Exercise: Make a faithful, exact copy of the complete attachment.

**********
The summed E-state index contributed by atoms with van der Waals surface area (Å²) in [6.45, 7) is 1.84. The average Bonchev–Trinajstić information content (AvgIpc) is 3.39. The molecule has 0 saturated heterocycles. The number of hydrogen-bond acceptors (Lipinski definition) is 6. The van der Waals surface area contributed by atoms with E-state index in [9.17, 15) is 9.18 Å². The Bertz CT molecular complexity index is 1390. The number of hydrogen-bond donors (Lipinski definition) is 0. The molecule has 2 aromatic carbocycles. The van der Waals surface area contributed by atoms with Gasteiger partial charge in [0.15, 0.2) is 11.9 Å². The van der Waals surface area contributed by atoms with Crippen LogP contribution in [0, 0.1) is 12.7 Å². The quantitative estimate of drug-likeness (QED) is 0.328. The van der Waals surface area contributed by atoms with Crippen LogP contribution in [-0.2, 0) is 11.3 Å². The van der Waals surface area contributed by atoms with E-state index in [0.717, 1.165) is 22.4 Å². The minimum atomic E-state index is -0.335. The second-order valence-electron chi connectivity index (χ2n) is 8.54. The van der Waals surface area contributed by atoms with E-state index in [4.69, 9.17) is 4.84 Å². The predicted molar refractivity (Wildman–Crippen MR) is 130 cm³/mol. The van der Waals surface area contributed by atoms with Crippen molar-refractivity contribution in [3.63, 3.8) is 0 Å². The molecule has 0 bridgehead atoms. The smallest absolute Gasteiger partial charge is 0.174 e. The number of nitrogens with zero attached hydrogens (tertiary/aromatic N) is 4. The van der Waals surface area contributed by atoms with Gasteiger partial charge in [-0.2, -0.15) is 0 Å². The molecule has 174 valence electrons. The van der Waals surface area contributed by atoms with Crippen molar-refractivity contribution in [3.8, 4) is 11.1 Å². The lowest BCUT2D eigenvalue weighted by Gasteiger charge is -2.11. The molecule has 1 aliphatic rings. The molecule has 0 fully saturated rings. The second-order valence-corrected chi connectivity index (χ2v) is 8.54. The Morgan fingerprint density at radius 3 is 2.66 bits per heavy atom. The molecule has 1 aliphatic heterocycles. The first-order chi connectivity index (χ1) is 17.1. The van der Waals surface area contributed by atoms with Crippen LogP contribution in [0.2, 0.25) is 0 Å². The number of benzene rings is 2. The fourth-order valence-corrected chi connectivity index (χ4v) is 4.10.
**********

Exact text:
The summed E-state index contributed by atoms with van der Waals surface area (Å²) in [6.45, 7) is 1.84. The average Bonchev–Trinajstić information content (AvgIpc) is 3.39. The molecule has 0 saturated heterocycles. The number of hydrogen-bond acceptors (Lipinski definition) is 6. The van der Waals surface area contributed by atoms with E-state index in [9.17, 15) is 9.18 Å². The Bertz CT molecular complexity index is 1390. The number of hydrogen-bond donors (Lipinski definition) is 0. The molecule has 2 aromatic carbocycles. The van der Waals surface area contributed by atoms with Gasteiger partial charge in [0.15, 0.2) is 11.9 Å². The van der Waals surface area contributed by atoms with Crippen LogP contribution in [0, 0.1) is 12.7 Å². The quantitative estimate of drug-likeness (QED) is 0.328. The van der Waals surface area contributed by atoms with Crippen LogP contribution in [-0.2, 0) is 11.3 Å². The van der Waals surface area contributed by atoms with E-state index in [0.717, 1.165) is 22.4 Å². The minimum atomic E-state index is -0.335. The second-order valence-electron chi connectivity index (χ2n) is 8.54. The van der Waals surface area contributed by atoms with E-state index in [4.69, 9.17) is 4.84 Å². The predicted molar refractivity (Wildman–Crippen MR) is 130 cm³/mol. The van der Waals surface area contributed by atoms with Crippen molar-refractivity contribution in [3.63, 3.8) is 0 Å². The molecule has 0 bridgehead atoms. The smallest absolute Gasteiger partial charge is 0.174 e. The number of nitrogens with zero attached hydrogens (tertiary/aromatic N) is 4. The van der Waals surface area contributed by atoms with Gasteiger partial charge in [-0.2, -0.15) is 0 Å². The molecule has 174 valence electrons. The van der Waals surface area contributed by atoms with Crippen molar-refractivity contribution in [3.8, 4) is 11.1 Å². The lowest BCUT2D eigenvalue weighted by Gasteiger charge is -2.11. The molecule has 1 aliphatic rings. The molecule has 0 fully saturated rings. The second-order valence-corrected chi connectivity index (χ2v) is 8.54. The Morgan fingerprint density at radius 3 is 2.66 bits per heavy atom. The molecule has 1 aliphatic heterocycles. The first-order chi connectivity index (χ1) is 17.1. The van der Waals surface area contributed by atoms with Crippen LogP contribution in [0.2, 0.25) is 0 Å². The number of benzene rings is 2. The fourth-order valence-corrected chi connectivity index (χ4v) is 4.10.